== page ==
The travel suspension won’t apply to Iranians with valid student and exchange visas, “subject to enhanced screening and vetting requirements,” according to the proclamation. The directive also does not apply to current US lawful permanent residents, dual nationals who travel on a passport of a non-covered country, individuals traveling on diplomatic visas, and individuals already granted asylum or allowed to enter the US as a refugee.
Valid visas already issued by the US government will not be revoked, the administration said Sunday. The directive also stipulates that US officials can grant waivers to the travel restrictions on a case-by-case basis, if denying entry would cause “undue hardship” and would not threaten national security.
The directive will be rolled out in two phases, according to administration officials. The restrictions on countries already covered under the earlier travel ban will take effect immediately, with an exception for individuals covered by a carve-out ordered by the US Supreme Court, which allows entry for those with a “credible claim of a bona fide relationship” with a US person or entity.
The travel restrictions on the three new countries will take effect on Oct. 18. The restrictions will also kick in then for individuals from countries identified in the earlier travel ban who were covered under the Supreme Court’s “bona fide” exception.
The second version of the travel ban executive order, which was signed on March 6 and expired on Sunday, put in place a 90-day ban on travel from six majority-Muslim nations: Iran, Libya, Somalia, Sudan, Syria, and Yemen. That order, like the first version signed by Trump in January, was immediately challenged in court by civil liberties and immigrant advocacy groups.
Lower court judges blocked the administration from enforcing the ban, prompting the US Department of Justice to take the case to the US Supreme Court. While the case is pending, the Supreme Court narrowed the class of individuals exempt from the challenged sections of the executive order — the 90-day travel ban and 120-day suspension of the US refugee program — to individuals with a “credible claim of a bona fide relationship” to a US person or entity.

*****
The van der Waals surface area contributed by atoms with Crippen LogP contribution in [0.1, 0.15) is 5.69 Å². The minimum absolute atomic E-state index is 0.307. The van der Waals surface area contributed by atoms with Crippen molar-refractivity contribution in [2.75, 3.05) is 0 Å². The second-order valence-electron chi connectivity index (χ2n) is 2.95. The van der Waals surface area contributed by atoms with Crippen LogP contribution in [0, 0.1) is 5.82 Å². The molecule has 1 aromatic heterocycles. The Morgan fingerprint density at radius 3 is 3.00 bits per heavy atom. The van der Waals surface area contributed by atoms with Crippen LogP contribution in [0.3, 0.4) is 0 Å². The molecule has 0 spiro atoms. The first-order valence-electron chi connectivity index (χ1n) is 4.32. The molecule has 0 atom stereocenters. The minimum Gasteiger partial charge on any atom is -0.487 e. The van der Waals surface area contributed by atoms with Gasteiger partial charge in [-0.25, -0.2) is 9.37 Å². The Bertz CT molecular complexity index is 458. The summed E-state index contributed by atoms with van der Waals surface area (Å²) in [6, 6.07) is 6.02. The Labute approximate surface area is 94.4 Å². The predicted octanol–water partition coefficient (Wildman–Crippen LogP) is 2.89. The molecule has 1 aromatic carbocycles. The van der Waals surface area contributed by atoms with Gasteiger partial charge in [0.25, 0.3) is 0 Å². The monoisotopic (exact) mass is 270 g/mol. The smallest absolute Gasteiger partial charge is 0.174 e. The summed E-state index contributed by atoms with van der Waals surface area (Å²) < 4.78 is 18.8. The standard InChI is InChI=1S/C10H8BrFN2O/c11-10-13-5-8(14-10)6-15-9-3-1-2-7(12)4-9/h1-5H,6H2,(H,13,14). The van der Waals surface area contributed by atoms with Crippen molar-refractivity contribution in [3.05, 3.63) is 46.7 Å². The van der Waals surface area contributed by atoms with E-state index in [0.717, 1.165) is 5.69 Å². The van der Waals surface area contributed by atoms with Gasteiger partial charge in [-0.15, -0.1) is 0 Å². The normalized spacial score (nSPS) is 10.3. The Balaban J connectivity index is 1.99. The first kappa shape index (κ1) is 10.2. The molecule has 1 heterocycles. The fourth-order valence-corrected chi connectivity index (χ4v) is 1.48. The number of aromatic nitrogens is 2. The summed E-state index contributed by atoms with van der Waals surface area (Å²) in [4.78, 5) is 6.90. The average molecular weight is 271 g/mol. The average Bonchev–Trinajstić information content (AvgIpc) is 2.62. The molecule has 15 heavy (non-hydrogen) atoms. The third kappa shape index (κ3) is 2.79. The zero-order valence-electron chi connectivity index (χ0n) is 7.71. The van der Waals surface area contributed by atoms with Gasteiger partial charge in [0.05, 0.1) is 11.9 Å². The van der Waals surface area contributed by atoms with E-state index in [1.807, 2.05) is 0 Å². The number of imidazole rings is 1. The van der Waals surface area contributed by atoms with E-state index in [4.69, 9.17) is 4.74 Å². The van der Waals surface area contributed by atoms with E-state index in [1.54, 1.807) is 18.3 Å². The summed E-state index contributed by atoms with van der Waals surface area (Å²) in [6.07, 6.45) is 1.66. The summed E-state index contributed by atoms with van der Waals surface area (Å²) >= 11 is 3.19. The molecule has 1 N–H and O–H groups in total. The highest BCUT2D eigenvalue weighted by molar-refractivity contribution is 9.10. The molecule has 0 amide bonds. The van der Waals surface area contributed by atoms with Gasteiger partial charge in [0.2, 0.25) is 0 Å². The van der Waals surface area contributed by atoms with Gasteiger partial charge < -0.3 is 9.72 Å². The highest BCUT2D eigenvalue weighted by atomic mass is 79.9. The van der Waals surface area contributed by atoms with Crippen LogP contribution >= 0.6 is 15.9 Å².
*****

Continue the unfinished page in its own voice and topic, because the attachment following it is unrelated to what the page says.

It was not immediately clear what effect it will have on the case, which is scheduled to go before the Supreme Court for oral arguments on Oct. 10. US Solicitor General Noel Francisco, who was confirmed to that position on Sept. 19, sent a letter to the court on Sunday about the new proclamation, and proposed having lawyers in the case filed briefs stating their positions by Oct. 5.
According to the proclamation, US officials earlier this year determined that 16 countries had failed to meet the United States’ baseline information-sharing requirements. Those countries, and others identified as being “at risk” of being noncompliant, were given 50 days to improve.
The US Department of Homeland Security determined that Chad, Iran, Libya, North Korea, Syria, Venezuela, and Yemen remained “inadequate.” Iraq was also on that list, but officials concluded that travel restrictions were not necessary, based on the close relationship between the US and Iraq, the extent of the US diplomatic and military presence in the country, and Iraq’s anti-terrorism efforts.
Somalia met the minimum requirements laid out by the US, but would still be subject to restrictions because of the “threat environment” in the country, an administration official said.
This is a developing story. Check back for updates.